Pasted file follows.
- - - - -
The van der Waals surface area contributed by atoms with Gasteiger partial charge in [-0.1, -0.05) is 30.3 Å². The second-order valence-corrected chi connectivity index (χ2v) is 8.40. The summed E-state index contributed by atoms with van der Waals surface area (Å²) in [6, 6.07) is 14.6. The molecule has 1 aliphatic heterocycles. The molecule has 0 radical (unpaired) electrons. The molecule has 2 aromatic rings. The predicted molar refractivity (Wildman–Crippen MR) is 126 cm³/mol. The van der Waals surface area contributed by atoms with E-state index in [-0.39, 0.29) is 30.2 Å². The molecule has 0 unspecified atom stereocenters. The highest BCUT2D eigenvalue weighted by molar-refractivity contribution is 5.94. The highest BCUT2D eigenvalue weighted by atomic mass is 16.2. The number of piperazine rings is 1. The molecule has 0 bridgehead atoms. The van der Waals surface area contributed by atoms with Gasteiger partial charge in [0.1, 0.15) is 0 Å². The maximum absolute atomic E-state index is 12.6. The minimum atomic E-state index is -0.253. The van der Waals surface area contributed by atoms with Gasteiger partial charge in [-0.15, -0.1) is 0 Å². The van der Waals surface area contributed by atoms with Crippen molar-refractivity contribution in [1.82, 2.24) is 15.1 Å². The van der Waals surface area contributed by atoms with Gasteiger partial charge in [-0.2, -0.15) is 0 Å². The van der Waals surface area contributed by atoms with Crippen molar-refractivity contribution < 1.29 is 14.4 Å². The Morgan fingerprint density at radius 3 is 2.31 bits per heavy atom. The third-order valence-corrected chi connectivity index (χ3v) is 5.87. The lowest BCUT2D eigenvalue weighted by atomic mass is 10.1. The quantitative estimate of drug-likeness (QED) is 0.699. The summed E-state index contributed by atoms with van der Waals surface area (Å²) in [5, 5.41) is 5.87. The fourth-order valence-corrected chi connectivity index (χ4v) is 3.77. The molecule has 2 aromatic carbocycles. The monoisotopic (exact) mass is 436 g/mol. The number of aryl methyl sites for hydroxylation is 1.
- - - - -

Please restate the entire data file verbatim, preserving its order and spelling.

The van der Waals surface area contributed by atoms with Gasteiger partial charge in [-0.1, -0.05) is 30.3 Å². The second-order valence-corrected chi connectivity index (χ2v) is 8.40. The summed E-state index contributed by atoms with van der Waals surface area (Å²) in [6, 6.07) is 14.6. The molecule has 1 aliphatic heterocycles. The molecule has 0 radical (unpaired) electrons. The molecule has 2 aromatic rings. The predicted molar refractivity (Wildman–Crippen MR) is 126 cm³/mol. The van der Waals surface area contributed by atoms with E-state index in [-0.39, 0.29) is 30.2 Å². The molecule has 0 unspecified atom stereocenters. The highest BCUT2D eigenvalue weighted by molar-refractivity contribution is 5.94. The highest BCUT2D eigenvalue weighted by atomic mass is 16.2. The number of piperazine rings is 1. The molecule has 0 bridgehead atoms. The van der Waals surface area contributed by atoms with Gasteiger partial charge in [0.1, 0.15) is 0 Å². The maximum absolute atomic E-state index is 12.6. The minimum atomic E-state index is -0.253. The van der Waals surface area contributed by atoms with Gasteiger partial charge in [-0.15, -0.1) is 0 Å². The van der Waals surface area contributed by atoms with Crippen molar-refractivity contribution in [1.82, 2.24) is 15.1 Å². The van der Waals surface area contributed by atoms with Gasteiger partial charge in [-0.2, -0.15) is 0 Å². The van der Waals surface area contributed by atoms with Crippen molar-refractivity contribution < 1.29 is 14.4 Å². The Morgan fingerprint density at radius 3 is 2.31 bits per heavy atom. The third-order valence-corrected chi connectivity index (χ3v) is 5.87. The lowest BCUT2D eigenvalue weighted by atomic mass is 10.1. The quantitative estimate of drug-likeness (QED) is 0.699. The summed E-state index contributed by atoms with van der Waals surface area (Å²) in [5, 5.41) is 5.87. The fourth-order valence-corrected chi connectivity index (χ4v) is 3.77. The molecule has 2 aromatic carbocycles. The monoisotopic (exact) mass is 436 g/mol. The number of aryl methyl sites for hydroxylation is 1.